Einstein in the Media | U.S./Global

NBC Local interviews designer Liz Lange about being an honoree at the 59th annual Spirit of Achievement Luncheon. Other honorees included Francine Einstein, M.D. (pictured), associate professor of obstetrics & gynecology and women’s health and of medicine at Einstein and 23andme.com co-founder Anne Wojcicki. Proceeds from the event will help advance research in breast, ovarian, uterine, and cervical cancers at Einstein. The event was hosted by the New York Chapter of the National Women’s Division. (Thursday, May 02, 2013)

More coverage on this story | Dr. Einstein's Profile

 
 

NBCNews.com interviews Todd Olson, Ph.D., and Sherry Downie, P.D., and several Montefiore Medical Center residents about why the anatomy lab remains important in medical education.  In addition to the introductory anatomy course for first-year medical students, Einstein also offers refresher courses for residents to supplement their clinical experience. Dr. Olson is professor of anatomy & structural biology at Einstein. Dr. Downie is associate professor of clinical anatomy & structural biology and of clinical physical medicine & rehabilitation at Einstein. (Wednesday, May 01, 2013)

More coverage on Dr. Olson | Dr. Olson's Profile | Dr. Downie's Profile

 
 

Science features new research by Claudia Gravekamp, Ph.D., and Ekaterina Dadachova, Ph.D., that uses radioactive bacteria to destroy metastatic pancreatic cancer. Dr. Gravekamp notes that the findings could be used as additional treatment for metastatic pancreatic cancer following surgery to remove the primary tumor. Dr. Gravekamp is associate professor of microbiology & immunology. Dr. Dadachova is professor of radiology and of microbiology & immunology and the Sylvia and Robert S. Olnick Faculty Scholar in Cancer Research. (Tuesday, April 23, 2013)

More coverage on this story | More coverage on Dr. Dadachova | Dr. Gravekamp's Profile | Dr. Dadachova's Profile

 
 

New York Times interviews Siobhan Dolan, M.D., M.P.H., about the health risks of taking prescription and over-the-counter medications during pregnancy. Dr. Dolan notes that women taking multiple medications should try to get down to one drug in advance of their pregnancy and that many medications not recommended during pregnancy can be replaced with low-risk alternatives. Dr. Dolan is associate professor of clinical obstetrics & gynecology and women's health at Einstein and attending physician of obstetrics & gynecology and women's health at Montefiore Medical Center. (Tuesday, February 26, 2013)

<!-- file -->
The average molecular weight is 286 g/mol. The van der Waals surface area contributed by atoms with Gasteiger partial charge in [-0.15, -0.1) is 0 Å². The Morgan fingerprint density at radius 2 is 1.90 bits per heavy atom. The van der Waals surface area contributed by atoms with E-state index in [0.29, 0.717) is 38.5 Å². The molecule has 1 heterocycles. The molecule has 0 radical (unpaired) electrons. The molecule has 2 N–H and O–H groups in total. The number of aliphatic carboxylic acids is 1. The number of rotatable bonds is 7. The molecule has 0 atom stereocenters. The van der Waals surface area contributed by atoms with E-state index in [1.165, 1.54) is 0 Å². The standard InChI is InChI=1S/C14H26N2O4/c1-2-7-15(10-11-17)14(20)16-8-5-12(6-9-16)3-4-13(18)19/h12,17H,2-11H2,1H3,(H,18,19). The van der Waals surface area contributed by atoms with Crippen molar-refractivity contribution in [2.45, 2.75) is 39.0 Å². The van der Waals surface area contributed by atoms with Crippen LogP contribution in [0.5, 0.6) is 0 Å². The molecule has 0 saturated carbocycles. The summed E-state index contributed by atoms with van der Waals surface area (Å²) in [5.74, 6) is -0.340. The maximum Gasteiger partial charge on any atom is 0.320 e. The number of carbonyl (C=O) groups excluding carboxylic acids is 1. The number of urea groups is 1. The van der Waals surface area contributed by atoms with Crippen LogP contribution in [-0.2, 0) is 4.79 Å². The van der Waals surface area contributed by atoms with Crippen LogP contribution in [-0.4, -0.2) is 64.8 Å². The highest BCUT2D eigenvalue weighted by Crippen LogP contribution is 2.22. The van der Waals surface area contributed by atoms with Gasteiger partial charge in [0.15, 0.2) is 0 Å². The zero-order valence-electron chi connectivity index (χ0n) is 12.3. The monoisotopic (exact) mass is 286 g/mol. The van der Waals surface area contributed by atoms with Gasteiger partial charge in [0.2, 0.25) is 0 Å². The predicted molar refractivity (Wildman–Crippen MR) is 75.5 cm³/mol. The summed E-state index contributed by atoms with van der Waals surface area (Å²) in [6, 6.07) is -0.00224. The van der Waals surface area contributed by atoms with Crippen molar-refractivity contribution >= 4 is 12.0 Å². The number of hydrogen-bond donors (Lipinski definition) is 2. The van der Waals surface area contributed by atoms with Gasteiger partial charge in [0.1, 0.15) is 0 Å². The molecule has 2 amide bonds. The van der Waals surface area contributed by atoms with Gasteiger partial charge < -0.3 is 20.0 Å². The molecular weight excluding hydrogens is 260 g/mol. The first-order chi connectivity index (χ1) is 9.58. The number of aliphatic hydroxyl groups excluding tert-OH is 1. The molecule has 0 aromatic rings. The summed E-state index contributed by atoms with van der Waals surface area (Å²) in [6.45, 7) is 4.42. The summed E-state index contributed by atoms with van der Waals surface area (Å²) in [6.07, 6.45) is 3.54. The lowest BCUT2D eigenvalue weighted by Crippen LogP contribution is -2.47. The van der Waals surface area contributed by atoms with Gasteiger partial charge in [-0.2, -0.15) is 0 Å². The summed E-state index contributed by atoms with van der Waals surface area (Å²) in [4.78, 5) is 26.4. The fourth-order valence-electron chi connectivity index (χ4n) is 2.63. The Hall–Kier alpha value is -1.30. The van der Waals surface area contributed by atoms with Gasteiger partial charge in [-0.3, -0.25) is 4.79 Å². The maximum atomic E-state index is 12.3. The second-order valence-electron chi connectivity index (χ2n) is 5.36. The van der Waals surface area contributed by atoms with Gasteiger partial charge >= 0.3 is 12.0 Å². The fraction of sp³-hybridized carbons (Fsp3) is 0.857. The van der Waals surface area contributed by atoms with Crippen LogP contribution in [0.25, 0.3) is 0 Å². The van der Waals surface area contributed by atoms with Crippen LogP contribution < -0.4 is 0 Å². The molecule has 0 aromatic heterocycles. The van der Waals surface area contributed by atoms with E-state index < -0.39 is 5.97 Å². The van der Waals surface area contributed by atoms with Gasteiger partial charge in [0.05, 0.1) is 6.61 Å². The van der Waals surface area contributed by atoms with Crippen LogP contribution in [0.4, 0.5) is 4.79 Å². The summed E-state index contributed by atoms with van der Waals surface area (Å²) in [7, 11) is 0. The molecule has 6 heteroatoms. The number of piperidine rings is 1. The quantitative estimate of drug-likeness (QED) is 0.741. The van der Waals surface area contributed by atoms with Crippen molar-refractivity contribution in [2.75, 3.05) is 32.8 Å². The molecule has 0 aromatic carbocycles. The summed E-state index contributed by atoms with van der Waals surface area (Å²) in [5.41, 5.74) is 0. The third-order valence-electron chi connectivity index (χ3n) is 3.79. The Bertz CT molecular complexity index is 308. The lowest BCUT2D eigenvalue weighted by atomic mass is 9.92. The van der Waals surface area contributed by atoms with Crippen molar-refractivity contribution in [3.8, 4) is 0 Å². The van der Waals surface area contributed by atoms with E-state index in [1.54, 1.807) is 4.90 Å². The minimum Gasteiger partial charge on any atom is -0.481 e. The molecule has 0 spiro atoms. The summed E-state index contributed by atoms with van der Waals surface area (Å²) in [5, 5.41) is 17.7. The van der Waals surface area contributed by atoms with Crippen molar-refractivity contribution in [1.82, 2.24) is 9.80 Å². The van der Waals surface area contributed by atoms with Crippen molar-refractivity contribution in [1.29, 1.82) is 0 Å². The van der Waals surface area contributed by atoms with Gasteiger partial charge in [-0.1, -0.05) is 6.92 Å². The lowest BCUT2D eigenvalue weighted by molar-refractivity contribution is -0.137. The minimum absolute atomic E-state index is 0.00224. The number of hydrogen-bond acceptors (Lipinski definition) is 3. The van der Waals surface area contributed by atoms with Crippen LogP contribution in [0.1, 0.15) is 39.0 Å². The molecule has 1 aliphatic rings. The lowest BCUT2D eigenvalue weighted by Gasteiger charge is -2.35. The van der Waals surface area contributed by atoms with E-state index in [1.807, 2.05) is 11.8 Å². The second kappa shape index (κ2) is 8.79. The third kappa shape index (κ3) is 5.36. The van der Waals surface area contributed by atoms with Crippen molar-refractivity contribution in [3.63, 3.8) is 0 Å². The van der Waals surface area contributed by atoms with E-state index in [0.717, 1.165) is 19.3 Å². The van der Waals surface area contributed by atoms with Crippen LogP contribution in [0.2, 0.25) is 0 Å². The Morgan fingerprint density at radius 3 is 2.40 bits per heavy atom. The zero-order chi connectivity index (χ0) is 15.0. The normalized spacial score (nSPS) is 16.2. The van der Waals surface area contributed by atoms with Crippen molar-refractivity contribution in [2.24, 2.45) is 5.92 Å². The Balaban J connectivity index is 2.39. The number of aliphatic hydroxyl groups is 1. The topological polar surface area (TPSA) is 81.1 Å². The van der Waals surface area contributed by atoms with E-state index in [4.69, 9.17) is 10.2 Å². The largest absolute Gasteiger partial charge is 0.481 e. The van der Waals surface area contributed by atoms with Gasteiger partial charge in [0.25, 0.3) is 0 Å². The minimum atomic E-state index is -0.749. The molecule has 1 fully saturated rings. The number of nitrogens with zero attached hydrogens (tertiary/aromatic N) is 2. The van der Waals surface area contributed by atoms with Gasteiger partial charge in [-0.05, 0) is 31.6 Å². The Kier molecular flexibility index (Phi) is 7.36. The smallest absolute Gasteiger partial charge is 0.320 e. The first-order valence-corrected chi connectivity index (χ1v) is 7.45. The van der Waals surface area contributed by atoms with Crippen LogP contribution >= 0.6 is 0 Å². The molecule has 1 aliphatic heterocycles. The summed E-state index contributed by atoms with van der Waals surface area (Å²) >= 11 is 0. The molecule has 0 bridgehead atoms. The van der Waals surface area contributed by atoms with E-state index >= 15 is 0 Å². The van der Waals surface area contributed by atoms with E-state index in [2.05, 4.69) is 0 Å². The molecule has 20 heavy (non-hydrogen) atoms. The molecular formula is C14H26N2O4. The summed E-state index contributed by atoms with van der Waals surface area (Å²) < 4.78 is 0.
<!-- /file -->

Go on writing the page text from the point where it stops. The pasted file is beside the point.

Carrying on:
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Rahil Briggs, Psy.D., argues in a USA Today op-ed that mental health screenings should be a part of student checkups. Dr. Briggs notes that children with undiagnosed mental illness are at higher risk of suicide and alcohol and drug abuse and twice as likely to drop-out out of school.  Dr. Briggs is assistant professor of pediatrics at Einstein and director of the Healthy Steps Program at The Children's Hospital at Montefiore. (Thursday, January 31, 2013)

More coverage on Dr. Briggs | Dr. Rahil Briggs

 
 

Nature interviews Lawrence Brandt, M.D., about the first randomized clinical trial on using fecal transplants to treat recurring infections of Clostridium difficile, a bacterium that causes severe diarrhea. While the standard antibiotic treatment cured 27% of patients in the trial, fecal transplants cured 94%. Dr. Brandt currently leads a blinded trial in which patients are treated with their own feces or those from healthy donors. Dr. Brandt is professor of medicine and of surgery at Einstein and emeritus chief of gastroenterology at Montefiore Medical Center. (Thursday, January 17, 2013)

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Science interviews Cristina Montagna, Ph.D., about her research on a protein that, when present in excess, dramatically reduces aging and cancer in mice. Dr. Montagna and Jan Vijg, Ph.D., are also collaborating with researchers at the Mayo Clinic to study the impact of the protein (BubR1) on the brain. Dr. Montagna is assistant professor of genetics; Dr. Vijg is chair of genetics. (Monday, December 17, 2012)